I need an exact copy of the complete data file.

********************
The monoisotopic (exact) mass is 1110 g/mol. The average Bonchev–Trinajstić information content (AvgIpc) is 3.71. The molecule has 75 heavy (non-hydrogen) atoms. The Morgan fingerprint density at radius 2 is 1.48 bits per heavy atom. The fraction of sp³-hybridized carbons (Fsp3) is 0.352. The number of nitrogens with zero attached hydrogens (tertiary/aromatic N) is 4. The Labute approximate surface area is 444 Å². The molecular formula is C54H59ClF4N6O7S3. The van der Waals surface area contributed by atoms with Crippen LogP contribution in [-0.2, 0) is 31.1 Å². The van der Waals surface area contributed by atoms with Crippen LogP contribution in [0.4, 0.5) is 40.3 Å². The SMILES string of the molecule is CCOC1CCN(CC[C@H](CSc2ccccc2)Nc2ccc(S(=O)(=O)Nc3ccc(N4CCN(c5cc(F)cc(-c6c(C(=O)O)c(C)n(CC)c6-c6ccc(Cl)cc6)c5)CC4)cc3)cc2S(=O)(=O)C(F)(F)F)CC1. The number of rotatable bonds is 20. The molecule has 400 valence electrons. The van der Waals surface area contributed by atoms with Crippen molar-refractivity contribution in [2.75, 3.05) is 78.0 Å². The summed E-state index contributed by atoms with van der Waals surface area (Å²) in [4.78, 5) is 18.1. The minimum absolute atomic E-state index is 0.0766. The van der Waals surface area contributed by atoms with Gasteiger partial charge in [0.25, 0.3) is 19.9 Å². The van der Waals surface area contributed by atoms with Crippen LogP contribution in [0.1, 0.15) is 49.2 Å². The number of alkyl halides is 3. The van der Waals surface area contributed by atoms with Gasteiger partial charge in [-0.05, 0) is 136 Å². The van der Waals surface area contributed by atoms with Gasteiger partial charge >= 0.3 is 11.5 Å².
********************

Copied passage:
The monoisotopic (exact) mass is 1110 g/mol. The average Bonchev–Trinajstić information content (AvgIpc) is 3.71. The molecule has 75 heavy (non-hydrogen) atoms. The Morgan fingerprint density at radius 2 is 1.48 bits per heavy atom. The fraction of sp³-hybridized carbons (Fsp3) is 0.352. The number of nitrogens with zero attached hydrogens (tertiary/aromatic N) is 4. The Labute approximate surface area is 444 Å². The molecular formula is C54H59ClF4N6O7S3. The van der Waals surface area contributed by atoms with Crippen LogP contribution in [-0.2, 0) is 31.1 Å². The van der Waals surface area contributed by atoms with Crippen LogP contribution in [0.4, 0.5) is 40.3 Å². The SMILES string of the molecule is CCOC1CCN(CC[C@H](CSc2ccccc2)Nc2ccc(S(=O)(=O)Nc3ccc(N4CCN(c5cc(F)cc(-c6c(C(=O)O)c(C)n(CC)c6-c6ccc(Cl)cc6)c5)CC4)cc3)cc2S(=O)(=O)C(F)(F)F)CC1. The number of rotatable bonds is 20. The molecule has 400 valence electrons. The van der Waals surface area contributed by atoms with Crippen molar-refractivity contribution in [2.75, 3.05) is 78.0 Å². The summed E-state index contributed by atoms with van der Waals surface area (Å²) in [4.78, 5) is 18.1. The minimum absolute atomic E-state index is 0.0766. The van der Waals surface area contributed by atoms with Gasteiger partial charge in [0.25, 0.3) is 19.9 Å². The van der Waals surface area contributed by atoms with Crippen LogP contribution in [0.1, 0.15) is 49.2 Å². The number of alkyl halides is 3. The van der Waals surface area contributed by atoms with Gasteiger partial charge in [-0.05, 0) is 136 Å². The van der Waals surface area contributed by atoms with Gasteiger partial charge >= 0.3 is 11.5 Å².